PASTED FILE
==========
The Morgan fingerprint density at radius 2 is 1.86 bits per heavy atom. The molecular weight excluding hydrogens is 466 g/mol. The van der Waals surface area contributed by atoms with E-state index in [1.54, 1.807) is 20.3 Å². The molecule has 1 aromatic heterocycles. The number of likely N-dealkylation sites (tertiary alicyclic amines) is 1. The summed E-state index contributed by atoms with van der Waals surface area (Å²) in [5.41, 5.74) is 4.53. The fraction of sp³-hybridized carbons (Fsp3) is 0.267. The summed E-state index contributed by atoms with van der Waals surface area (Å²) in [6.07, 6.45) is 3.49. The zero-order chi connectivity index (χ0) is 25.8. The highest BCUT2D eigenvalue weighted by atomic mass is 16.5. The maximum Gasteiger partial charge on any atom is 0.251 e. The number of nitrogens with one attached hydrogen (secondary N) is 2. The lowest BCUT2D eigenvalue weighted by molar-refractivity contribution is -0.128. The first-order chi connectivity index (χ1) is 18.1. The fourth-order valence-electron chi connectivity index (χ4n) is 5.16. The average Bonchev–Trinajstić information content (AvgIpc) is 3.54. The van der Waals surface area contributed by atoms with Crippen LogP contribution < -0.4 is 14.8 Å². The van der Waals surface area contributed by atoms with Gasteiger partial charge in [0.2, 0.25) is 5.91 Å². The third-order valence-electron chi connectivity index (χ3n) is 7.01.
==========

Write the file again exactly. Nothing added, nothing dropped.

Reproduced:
The Morgan fingerprint density at radius 2 is 1.86 bits per heavy atom. The molecular weight excluding hydrogens is 466 g/mol. The van der Waals surface area contributed by atoms with E-state index in [1.54, 1.807) is 20.3 Å². The molecule has 1 aromatic heterocycles. The number of likely N-dealkylation sites (tertiary alicyclic amines) is 1. The summed E-state index contributed by atoms with van der Waals surface area (Å²) in [5.41, 5.74) is 4.53. The fraction of sp³-hybridized carbons (Fsp3) is 0.267. The summed E-state index contributed by atoms with van der Waals surface area (Å²) in [6.07, 6.45) is 3.49. The zero-order chi connectivity index (χ0) is 25.8. The highest BCUT2D eigenvalue weighted by atomic mass is 16.5. The maximum Gasteiger partial charge on any atom is 0.251 e. The number of nitrogens with one attached hydrogen (secondary N) is 2. The lowest BCUT2D eigenvalue weighted by molar-refractivity contribution is -0.128. The first-order chi connectivity index (χ1) is 18.1. The fourth-order valence-electron chi connectivity index (χ4n) is 5.16. The average Bonchev–Trinajstić information content (AvgIpc) is 3.54. The van der Waals surface area contributed by atoms with Crippen LogP contribution < -0.4 is 14.8 Å². The van der Waals surface area contributed by atoms with Gasteiger partial charge in [0.2, 0.25) is 5.91 Å². The third-order valence-electron chi connectivity index (χ3n) is 7.01.